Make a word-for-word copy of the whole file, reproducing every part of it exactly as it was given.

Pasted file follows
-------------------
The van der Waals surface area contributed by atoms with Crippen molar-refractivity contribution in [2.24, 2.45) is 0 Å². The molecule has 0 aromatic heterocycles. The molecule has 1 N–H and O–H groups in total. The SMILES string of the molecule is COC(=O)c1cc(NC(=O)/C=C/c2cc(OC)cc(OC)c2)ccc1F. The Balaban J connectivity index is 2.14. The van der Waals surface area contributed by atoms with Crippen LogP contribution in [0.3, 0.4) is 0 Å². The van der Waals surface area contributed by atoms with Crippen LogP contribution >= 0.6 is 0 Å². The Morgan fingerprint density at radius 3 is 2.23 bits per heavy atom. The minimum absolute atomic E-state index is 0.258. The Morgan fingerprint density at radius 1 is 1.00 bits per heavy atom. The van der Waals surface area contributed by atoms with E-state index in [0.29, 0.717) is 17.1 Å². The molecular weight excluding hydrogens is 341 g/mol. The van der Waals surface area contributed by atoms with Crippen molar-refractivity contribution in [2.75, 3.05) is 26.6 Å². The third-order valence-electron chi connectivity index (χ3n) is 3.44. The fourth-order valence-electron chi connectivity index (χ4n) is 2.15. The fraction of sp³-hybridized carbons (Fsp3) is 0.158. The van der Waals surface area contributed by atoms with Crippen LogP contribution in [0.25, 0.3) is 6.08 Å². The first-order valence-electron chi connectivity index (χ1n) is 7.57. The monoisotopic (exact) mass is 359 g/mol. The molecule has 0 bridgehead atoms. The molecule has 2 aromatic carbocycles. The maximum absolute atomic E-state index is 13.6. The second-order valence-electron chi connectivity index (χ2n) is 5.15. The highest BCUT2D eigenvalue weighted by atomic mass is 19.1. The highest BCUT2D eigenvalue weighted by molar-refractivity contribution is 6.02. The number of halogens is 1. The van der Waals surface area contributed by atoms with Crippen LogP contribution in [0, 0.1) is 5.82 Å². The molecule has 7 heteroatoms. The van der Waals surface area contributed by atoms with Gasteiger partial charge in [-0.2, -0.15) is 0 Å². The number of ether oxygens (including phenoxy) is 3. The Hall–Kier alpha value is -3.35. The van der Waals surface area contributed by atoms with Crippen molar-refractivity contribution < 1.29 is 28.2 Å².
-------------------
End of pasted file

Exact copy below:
The van der Waals surface area contributed by atoms with Crippen molar-refractivity contribution in [2.24, 2.45) is 0 Å². The molecule has 0 aromatic heterocycles. The molecule has 1 N–H and O–H groups in total. The SMILES string of the molecule is COC(=O)c1cc(NC(=O)/C=C/c2cc(OC)cc(OC)c2)ccc1F. The Balaban J connectivity index is 2.14. The van der Waals surface area contributed by atoms with Crippen LogP contribution in [0.3, 0.4) is 0 Å². The van der Waals surface area contributed by atoms with Crippen LogP contribution >= 0.6 is 0 Å². The Morgan fingerprint density at radius 3 is 2.23 bits per heavy atom. The minimum absolute atomic E-state index is 0.258. The Morgan fingerprint density at radius 1 is 1.00 bits per heavy atom. The van der Waals surface area contributed by atoms with E-state index in [0.29, 0.717) is 17.1 Å². The molecular weight excluding hydrogens is 341 g/mol. The van der Waals surface area contributed by atoms with Crippen molar-refractivity contribution in [2.75, 3.05) is 26.6 Å². The third-order valence-electron chi connectivity index (χ3n) is 3.44. The fourth-order valence-electron chi connectivity index (χ4n) is 2.15. The fraction of sp³-hybridized carbons (Fsp3) is 0.158. The van der Waals surface area contributed by atoms with Crippen LogP contribution in [0.25, 0.3) is 6.08 Å². The first-order valence-electron chi connectivity index (χ1n) is 7.57. The monoisotopic (exact) mass is 359 g/mol. The molecule has 0 bridgehead atoms. The molecule has 2 aromatic carbocycles. The maximum absolute atomic E-state index is 13.6. The second-order valence-electron chi connectivity index (χ2n) is 5.15. The highest BCUT2D eigenvalue weighted by atomic mass is 19.1. The highest BCUT2D eigenvalue weighted by molar-refractivity contribution is 6.02. The number of halogens is 1. The van der Waals surface area contributed by atoms with Crippen LogP contribution in [0, 0.1) is 5.82 Å². The molecule has 7 heteroatoms. The van der Waals surface area contributed by atoms with Gasteiger partial charge in [-0.2, -0.15) is 0 Å². The number of ether oxygens (including phenoxy) is 3. The Hall–Kier alpha value is -3.35. The van der Waals surface area contributed by atoms with Crippen molar-refractivity contribution < 1.29 is 28.2 Å².